Amber Worthington, Alex Ewen, and I went to Ecuador for 10 days over New Years. It was awesome! Ecuador is a beautiful country, has huge volcanos that make for great high-altitude mountaineering, uses US currency, and has tons of different sorts of fruit (say yes to the guanabana). Food was super cheap and generally good, and transportation was easy and inexpensive as well.
Banos is about 4 hours south of Quito in a valley next to the active stratovolcano Tungurahua. We just narrowly missed its most recent eruption!
On the Tungurahua prominence there is the Casa de Arbol which overlooks the ridgeline. We hiked up there from Banos (which was not well marked and is not done frequently apparently) which took about 3-4 hours but was worth it for the views. During the hike we ran into one of my former students (from the University of Georgia) which was very strange!
In Banos there are a variety of cool things to do. Notably "puenting" off a bridge, which is pretty fun. All the equipment is legit and it was a nice thrill. Basically it is a rope swing. You jump off one side of the bridge with a rope attached to the opposite side of the bridge which has a bunch of slack in it. So you free fall for about a second or two and then do a big swing.
They take New Years very seriously in Ecuador. Paper mache dolls that represent all the bad stuff from the previous year are burned in effigy at midnight. People also wear masks of varying levels of creepiness. Nearly everything in the city was closed the following day, and the 2nd is apparently a national holiday that is supposed to promote domestic tourism (neat but unfortunate for us). The perhaps strangest part is that tons of guys cross-dress and stop traffic all over the country in an attempt to solicit some payment for passage.
We did an acclimitization hike to Guagua Pinchincha (15,696 ft.) with one of our guides from Andean Face, which I found through summitpost. Guides are required on all glaciated peaks in Ecuador. The hike wasn't so hard but was pretty nice: a bit of scrambling and some nice exposure! From the parking lot past the refuge and to the summit is about 2,100 ft. of elevation gain. It took us maybe 2 hours and change to go from the parking lot to the summit and then back to the refuge (which was not a nice refuge, at least compared to Cayambe).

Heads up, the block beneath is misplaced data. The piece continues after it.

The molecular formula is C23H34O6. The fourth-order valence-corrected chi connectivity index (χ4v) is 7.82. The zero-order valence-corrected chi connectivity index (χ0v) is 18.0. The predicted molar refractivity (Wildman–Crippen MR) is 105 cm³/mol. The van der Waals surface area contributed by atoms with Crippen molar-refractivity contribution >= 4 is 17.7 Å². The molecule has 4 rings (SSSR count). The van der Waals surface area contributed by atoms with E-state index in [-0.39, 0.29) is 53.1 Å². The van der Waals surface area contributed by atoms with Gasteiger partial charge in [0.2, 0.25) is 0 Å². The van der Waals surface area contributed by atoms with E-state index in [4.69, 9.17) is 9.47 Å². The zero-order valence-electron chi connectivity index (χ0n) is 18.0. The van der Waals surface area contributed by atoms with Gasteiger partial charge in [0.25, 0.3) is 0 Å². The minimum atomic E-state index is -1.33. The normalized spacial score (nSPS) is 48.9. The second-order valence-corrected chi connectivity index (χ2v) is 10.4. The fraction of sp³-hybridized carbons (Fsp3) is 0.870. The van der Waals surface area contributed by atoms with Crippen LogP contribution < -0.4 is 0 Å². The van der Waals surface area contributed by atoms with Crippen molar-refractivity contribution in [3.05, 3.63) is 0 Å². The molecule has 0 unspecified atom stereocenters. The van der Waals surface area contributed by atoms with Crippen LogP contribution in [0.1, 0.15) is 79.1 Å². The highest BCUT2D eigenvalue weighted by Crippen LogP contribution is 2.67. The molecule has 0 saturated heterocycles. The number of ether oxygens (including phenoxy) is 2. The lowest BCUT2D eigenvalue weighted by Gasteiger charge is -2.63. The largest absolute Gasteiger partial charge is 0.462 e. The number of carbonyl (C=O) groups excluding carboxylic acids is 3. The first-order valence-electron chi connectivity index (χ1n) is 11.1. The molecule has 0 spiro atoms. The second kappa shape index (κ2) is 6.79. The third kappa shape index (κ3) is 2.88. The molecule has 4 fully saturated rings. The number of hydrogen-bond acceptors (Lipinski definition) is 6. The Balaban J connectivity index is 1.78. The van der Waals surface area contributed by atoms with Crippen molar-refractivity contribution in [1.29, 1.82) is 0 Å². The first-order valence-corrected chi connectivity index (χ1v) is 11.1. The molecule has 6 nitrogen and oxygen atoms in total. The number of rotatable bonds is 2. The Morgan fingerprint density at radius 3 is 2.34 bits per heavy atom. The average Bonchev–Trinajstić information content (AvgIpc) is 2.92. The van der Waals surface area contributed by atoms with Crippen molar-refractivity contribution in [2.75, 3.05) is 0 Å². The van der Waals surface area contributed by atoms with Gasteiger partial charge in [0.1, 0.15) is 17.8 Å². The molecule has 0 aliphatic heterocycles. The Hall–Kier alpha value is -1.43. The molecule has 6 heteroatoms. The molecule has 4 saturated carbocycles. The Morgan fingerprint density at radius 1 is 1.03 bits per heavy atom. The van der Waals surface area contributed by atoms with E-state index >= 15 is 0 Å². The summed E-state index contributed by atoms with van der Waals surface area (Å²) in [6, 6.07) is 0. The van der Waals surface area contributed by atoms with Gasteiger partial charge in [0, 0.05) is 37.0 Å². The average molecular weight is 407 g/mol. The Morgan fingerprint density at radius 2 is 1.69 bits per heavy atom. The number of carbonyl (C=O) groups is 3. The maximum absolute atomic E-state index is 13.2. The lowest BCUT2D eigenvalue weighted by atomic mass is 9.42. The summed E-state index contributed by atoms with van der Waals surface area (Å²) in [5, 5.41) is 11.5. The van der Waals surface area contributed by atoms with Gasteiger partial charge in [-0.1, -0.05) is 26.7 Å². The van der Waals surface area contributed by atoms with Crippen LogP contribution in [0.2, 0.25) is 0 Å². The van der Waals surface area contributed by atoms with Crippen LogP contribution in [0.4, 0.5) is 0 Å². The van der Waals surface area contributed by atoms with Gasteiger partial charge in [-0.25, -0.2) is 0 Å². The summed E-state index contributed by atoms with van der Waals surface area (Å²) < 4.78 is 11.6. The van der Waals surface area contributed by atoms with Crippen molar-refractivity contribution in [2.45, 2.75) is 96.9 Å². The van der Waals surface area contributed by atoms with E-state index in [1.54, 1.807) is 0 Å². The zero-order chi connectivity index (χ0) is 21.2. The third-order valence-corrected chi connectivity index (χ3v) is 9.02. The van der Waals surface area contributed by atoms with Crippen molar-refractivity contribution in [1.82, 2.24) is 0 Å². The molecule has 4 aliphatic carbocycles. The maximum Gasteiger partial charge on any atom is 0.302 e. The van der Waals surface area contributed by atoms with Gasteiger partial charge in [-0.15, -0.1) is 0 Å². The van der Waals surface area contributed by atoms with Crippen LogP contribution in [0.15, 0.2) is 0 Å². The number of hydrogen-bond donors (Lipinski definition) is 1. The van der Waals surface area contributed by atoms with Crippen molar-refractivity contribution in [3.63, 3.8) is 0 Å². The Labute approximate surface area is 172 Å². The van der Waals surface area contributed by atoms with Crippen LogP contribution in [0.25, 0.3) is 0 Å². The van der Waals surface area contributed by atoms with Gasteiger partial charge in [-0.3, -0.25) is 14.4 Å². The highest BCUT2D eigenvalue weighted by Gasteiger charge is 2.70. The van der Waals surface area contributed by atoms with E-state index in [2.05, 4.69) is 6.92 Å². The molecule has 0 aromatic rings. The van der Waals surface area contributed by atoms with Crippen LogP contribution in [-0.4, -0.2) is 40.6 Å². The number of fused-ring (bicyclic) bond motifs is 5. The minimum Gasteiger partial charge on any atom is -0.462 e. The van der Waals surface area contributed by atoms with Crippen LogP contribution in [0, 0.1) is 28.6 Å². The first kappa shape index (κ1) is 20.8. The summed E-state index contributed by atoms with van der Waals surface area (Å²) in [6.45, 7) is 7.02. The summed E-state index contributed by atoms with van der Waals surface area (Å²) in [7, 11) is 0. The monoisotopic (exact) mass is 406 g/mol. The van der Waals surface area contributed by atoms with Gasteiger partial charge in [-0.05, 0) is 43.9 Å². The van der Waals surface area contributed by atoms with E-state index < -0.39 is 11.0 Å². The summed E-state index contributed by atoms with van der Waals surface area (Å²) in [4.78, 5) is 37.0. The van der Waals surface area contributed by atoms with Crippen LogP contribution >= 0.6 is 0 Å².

The main event of our trip was Cayambe (18,996 ft.), which is an extinct volcano west of Quito, and the highest point on the equator. We spent two nights at the very nice refuge at 15,000 ft. We had intended on summitting on the last night but were prevented from doing so because of weather, which is very unpredictable given the mountain's proximity to the jungle. This was my first experience with proper mountaineering (i.e. things that weren't just high-altitude hikes). Cayambe is glaciated, has a ton of crevasses, and the weather is much harsher than anything I'd experienced before. Most of the time we were there winds were in the 40-50 mph range, though it wasn't terribly cold. The first two days none of us were really acclimatized and it was 100% type-2 fun. By the time we were supposed to summit (it snowed that night, covering all the crevasses, which is why we didn't go) things the altitude wasn't as much of a problem. The following day we went to a ridge that is a little over 17,000 ft.
The reasons for the so-called "alpine start" became obvious while doing this. The sun warms up the snow enough that if you weigh anything you will be postholing pretty much continuously, which is exhausting. Additionally high stepping with crampons is a great way to rip your pants to shreds. Of course the risk of avalanche, rock, and ice fall are also increased during the day. On our way back home we ran into some people who had been on Cotopaxi and were hit by some pretty bad rockfall. Wear helmets people! Andean Face's gear list omitted some important things: I wish I had goggles with very dark lenses, waterproof gloves (only had waterproof mittens and liner gloves), and a shell with a helmet compatible hood.
It is easy to see how mountaineering is addictive. I think if I had it to do over again I would have spent an extra day acclimitizing before heading to Cayambe and done much more serious (read: any) training (this looks like a good place to start). Hopefully I can go back and climb Cotopaxi, Chimborazo, and maybe some others in the near future! It was nice learning some of the technical skills necessary for alpine climbing. We definitely could have covered more (we did basic crevasse rescue and glacier rope systems), but that is what this is for.